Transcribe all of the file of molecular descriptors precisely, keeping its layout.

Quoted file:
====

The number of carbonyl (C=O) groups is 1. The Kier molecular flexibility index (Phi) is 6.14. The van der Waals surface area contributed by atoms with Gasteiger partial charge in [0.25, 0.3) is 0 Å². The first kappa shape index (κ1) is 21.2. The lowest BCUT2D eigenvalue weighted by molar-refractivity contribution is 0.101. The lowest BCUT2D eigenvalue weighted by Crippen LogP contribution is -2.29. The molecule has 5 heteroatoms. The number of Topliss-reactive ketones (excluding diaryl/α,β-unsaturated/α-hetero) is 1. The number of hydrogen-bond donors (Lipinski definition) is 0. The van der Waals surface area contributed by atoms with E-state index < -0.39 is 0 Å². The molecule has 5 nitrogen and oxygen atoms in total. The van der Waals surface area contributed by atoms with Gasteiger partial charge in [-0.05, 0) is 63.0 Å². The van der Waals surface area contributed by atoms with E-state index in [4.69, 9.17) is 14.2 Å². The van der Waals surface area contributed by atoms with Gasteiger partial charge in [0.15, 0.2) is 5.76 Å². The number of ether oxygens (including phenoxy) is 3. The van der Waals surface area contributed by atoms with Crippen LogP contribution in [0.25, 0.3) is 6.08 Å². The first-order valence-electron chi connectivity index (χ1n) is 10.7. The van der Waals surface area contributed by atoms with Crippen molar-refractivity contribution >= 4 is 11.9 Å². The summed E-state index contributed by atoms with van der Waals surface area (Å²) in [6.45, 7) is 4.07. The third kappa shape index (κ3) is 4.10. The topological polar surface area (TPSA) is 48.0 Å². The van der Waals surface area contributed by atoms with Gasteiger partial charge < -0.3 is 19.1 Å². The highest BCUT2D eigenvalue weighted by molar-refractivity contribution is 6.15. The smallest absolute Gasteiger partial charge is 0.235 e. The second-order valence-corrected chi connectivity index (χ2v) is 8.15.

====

The number of carbonyl (C=O) groups is 1. The Kier molecular flexibility index (Phi) is 6.14. The van der Waals surface area contributed by atoms with Gasteiger partial charge in [0.25, 0.3) is 0 Å². The first kappa shape index (κ1) is 21.2. The lowest BCUT2D eigenvalue weighted by molar-refractivity contribution is 0.101. The lowest BCUT2D eigenvalue weighted by Crippen LogP contribution is -2.29. The molecule has 5 heteroatoms. The number of Topliss-reactive ketones (excluding diaryl/α,β-unsaturated/α-hetero) is 1. The number of hydrogen-bond donors (Lipinski definition) is 0. The van der Waals surface area contributed by atoms with E-state index < -0.39 is 0 Å². The molecule has 5 nitrogen and oxygen atoms in total. The van der Waals surface area contributed by atoms with Gasteiger partial charge in [-0.05, 0) is 63.0 Å². The van der Waals surface area contributed by atoms with E-state index in [4.69, 9.17) is 14.2 Å². The van der Waals surface area contributed by atoms with Gasteiger partial charge in [0.15, 0.2) is 5.76 Å². The number of ether oxygens (including phenoxy) is 3. The van der Waals surface area contributed by atoms with Crippen LogP contribution in [0.25, 0.3) is 6.08 Å². The first-order valence-electron chi connectivity index (χ1n) is 10.7. The van der Waals surface area contributed by atoms with Crippen molar-refractivity contribution >= 4 is 11.9 Å². The summed E-state index contributed by atoms with van der Waals surface area (Å²) in [6.45, 7) is 4.07. The third kappa shape index (κ3) is 4.10. The topological polar surface area (TPSA) is 48.0 Å². The van der Waals surface area contributed by atoms with Gasteiger partial charge < -0.3 is 19.1 Å². The highest BCUT2D eigenvalue weighted by molar-refractivity contribution is 6.15. The smallest absolute Gasteiger partial charge is 0.235 e. The second-order valence-corrected chi connectivity index (χ2v) is 8.15.